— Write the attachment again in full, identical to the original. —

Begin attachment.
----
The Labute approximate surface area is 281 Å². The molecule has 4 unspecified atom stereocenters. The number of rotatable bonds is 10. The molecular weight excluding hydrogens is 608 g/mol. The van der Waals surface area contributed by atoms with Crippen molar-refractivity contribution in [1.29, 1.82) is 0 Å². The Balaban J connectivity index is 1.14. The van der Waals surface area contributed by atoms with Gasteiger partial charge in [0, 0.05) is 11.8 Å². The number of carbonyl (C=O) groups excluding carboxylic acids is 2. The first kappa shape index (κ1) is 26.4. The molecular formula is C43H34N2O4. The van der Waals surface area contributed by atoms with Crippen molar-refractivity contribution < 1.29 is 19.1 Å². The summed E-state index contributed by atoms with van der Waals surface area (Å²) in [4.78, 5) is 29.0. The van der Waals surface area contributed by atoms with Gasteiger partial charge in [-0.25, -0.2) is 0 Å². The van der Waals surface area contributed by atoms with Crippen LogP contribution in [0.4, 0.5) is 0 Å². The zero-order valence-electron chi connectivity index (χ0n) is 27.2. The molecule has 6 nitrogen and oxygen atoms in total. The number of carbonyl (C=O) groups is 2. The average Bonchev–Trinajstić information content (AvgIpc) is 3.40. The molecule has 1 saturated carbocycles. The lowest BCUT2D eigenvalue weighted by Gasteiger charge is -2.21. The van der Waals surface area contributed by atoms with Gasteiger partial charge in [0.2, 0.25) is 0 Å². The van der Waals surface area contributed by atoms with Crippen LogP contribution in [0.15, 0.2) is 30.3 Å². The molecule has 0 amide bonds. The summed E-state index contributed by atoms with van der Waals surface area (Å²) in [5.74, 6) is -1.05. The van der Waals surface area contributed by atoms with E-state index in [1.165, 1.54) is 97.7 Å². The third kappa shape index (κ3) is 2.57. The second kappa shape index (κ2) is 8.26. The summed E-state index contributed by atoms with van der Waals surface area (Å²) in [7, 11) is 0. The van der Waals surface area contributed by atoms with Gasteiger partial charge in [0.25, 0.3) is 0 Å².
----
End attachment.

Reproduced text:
The Labute approximate surface area is 281 Å². The molecule has 4 unspecified atom stereocenters. The number of rotatable bonds is 10. The molecular weight excluding hydrogens is 608 g/mol. The van der Waals surface area contributed by atoms with Crippen molar-refractivity contribution in [1.29, 1.82) is 0 Å². The Balaban J connectivity index is 1.14. The van der Waals surface area contributed by atoms with Gasteiger partial charge in [0, 0.05) is 11.8 Å². The number of carbonyl (C=O) groups excluding carboxylic acids is 2. The first kappa shape index (κ1) is 26.4. The molecular formula is C43H34N2O4. The van der Waals surface area contributed by atoms with Crippen molar-refractivity contribution < 1.29 is 19.1 Å². The summed E-state index contributed by atoms with van der Waals surface area (Å²) in [4.78, 5) is 29.0. The van der Waals surface area contributed by atoms with Gasteiger partial charge in [-0.25, -0.2) is 0 Å². The van der Waals surface area contributed by atoms with Crippen LogP contribution in [0.4, 0.5) is 0 Å². The zero-order valence-electron chi connectivity index (χ0n) is 27.2. The molecule has 6 nitrogen and oxygen atoms in total. The number of carbonyl (C=O) groups is 2. The average Bonchev–Trinajstić information content (AvgIpc) is 3.40. The molecule has 1 saturated carbocycles. The lowest BCUT2D eigenvalue weighted by Gasteiger charge is -2.21. The van der Waals surface area contributed by atoms with Gasteiger partial charge in [0.2, 0.25) is 0 Å². The van der Waals surface area contributed by atoms with Crippen LogP contribution in [0.15, 0.2) is 30.3 Å². The molecule has 0 amide bonds. The summed E-state index contributed by atoms with van der Waals surface area (Å²) in [5.74, 6) is -1.05. The van der Waals surface area contributed by atoms with E-state index in [1.165, 1.54) is 97.7 Å². The third kappa shape index (κ3) is 2.57. The second kappa shape index (κ2) is 8.26. The summed E-state index contributed by atoms with van der Waals surface area (Å²) in [7, 11) is 0. The van der Waals surface area contributed by atoms with Gasteiger partial charge in [0.25, 0.3) is 0 Å².